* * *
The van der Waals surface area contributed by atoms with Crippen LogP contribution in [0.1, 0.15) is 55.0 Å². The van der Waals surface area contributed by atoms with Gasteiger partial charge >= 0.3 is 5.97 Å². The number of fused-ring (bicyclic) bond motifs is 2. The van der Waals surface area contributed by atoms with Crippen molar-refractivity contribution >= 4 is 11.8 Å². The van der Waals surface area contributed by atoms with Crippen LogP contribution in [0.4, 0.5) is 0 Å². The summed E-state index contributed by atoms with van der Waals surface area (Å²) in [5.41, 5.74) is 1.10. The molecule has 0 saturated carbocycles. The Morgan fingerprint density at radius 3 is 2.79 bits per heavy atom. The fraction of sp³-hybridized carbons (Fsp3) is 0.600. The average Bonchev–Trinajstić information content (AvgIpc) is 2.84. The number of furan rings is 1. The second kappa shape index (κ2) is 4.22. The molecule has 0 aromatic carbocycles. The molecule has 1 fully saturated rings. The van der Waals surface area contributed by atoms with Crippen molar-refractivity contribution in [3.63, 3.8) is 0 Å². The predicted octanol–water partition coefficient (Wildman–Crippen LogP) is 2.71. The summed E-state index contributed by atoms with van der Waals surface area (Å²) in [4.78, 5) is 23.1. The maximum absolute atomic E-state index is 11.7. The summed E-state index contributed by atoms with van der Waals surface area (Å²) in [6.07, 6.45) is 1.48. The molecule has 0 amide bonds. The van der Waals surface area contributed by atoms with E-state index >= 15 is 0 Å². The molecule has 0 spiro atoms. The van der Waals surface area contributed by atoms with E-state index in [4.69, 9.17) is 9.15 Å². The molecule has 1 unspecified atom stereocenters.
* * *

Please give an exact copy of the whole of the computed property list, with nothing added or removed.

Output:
The van der Waals surface area contributed by atoms with Crippen LogP contribution in [0.1, 0.15) is 55.0 Å². The van der Waals surface area contributed by atoms with Gasteiger partial charge >= 0.3 is 5.97 Å². The number of fused-ring (bicyclic) bond motifs is 2. The van der Waals surface area contributed by atoms with Crippen molar-refractivity contribution >= 4 is 11.8 Å². The van der Waals surface area contributed by atoms with Crippen LogP contribution in [0.4, 0.5) is 0 Å². The summed E-state index contributed by atoms with van der Waals surface area (Å²) in [5.41, 5.74) is 1.10. The molecule has 0 saturated carbocycles. The Morgan fingerprint density at radius 3 is 2.79 bits per heavy atom. The fraction of sp³-hybridized carbons (Fsp3) is 0.600. The average Bonchev–Trinajstić information content (AvgIpc) is 2.84. The number of furan rings is 1. The second kappa shape index (κ2) is 4.22. The molecule has 0 aromatic carbocycles. The molecule has 1 fully saturated rings. The van der Waals surface area contributed by atoms with Crippen molar-refractivity contribution in [3.63, 3.8) is 0 Å². The predicted octanol–water partition coefficient (Wildman–Crippen LogP) is 2.71. The summed E-state index contributed by atoms with van der Waals surface area (Å²) in [4.78, 5) is 23.1. The maximum absolute atomic E-state index is 11.7. The summed E-state index contributed by atoms with van der Waals surface area (Å²) in [6.07, 6.45) is 1.48. The molecule has 0 amide bonds. The van der Waals surface area contributed by atoms with E-state index >= 15 is 0 Å². The molecule has 0 spiro atoms. The van der Waals surface area contributed by atoms with E-state index in [4.69, 9.17) is 9.15 Å². The molecule has 1 unspecified atom stereocenters.